Medical laboratory technologists (commonly known as medical laboratory scientists) and medical laboratory technicians collect samples and perform tests to analyze body fluids, tissue, and other substances.
About half of all medical laboratory technologists and technicians were employed in hospitals in 2014. Others worked in doctors' offices or diagnostic laboratories.
Medical laboratory technologists typically need a bachelor's degree. Technicians usually need an associate's degree or a postsecondary certificate. Some states require technologists and technicians to be licensed.
The median annual wage for medical and clinical laboratory technologists and technicians was $50,550 in May 2015.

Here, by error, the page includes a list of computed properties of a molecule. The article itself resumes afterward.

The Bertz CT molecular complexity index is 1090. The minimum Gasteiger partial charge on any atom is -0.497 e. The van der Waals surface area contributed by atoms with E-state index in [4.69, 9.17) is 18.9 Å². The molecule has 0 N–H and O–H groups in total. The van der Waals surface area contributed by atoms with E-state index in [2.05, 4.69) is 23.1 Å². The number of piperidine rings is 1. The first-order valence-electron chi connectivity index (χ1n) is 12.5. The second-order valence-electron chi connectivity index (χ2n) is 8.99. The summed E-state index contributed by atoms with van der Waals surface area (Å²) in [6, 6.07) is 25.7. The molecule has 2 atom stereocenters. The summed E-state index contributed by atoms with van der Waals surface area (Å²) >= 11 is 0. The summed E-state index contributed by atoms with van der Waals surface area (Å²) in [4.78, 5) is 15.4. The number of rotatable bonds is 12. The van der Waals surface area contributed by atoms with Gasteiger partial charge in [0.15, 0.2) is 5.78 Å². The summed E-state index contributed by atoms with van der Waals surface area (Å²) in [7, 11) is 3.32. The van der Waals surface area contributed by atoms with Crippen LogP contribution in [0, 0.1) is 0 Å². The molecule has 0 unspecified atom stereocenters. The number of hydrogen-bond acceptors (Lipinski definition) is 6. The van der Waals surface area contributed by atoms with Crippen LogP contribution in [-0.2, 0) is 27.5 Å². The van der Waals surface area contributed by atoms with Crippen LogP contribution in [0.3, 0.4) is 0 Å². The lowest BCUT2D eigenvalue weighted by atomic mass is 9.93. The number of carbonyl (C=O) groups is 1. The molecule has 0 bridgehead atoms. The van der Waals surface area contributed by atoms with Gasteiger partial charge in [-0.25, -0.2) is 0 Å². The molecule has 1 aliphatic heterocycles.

Employment of medical laboratory technologists and technicians is projected to grow 16 percent from 2014 to 2024, much faster than the average for all occupations. An increase in the aging population is expected to lead to a greater need to diagnose medical conditions, such as cancer or type 2 diabetes, through laboratory procedures.
Explore resources for employment and wages by state and area for medical and clinical laboratory technologists and technicians.
Compare the job duties, education, job growth, and pay of medical and clinical laboratory technologists and technicians with similar occupations.
Learn more about medical and clinical laboratory technologists and technicians by visiting additional resources, including O*NET, a source on key characteristics of workers and occupations.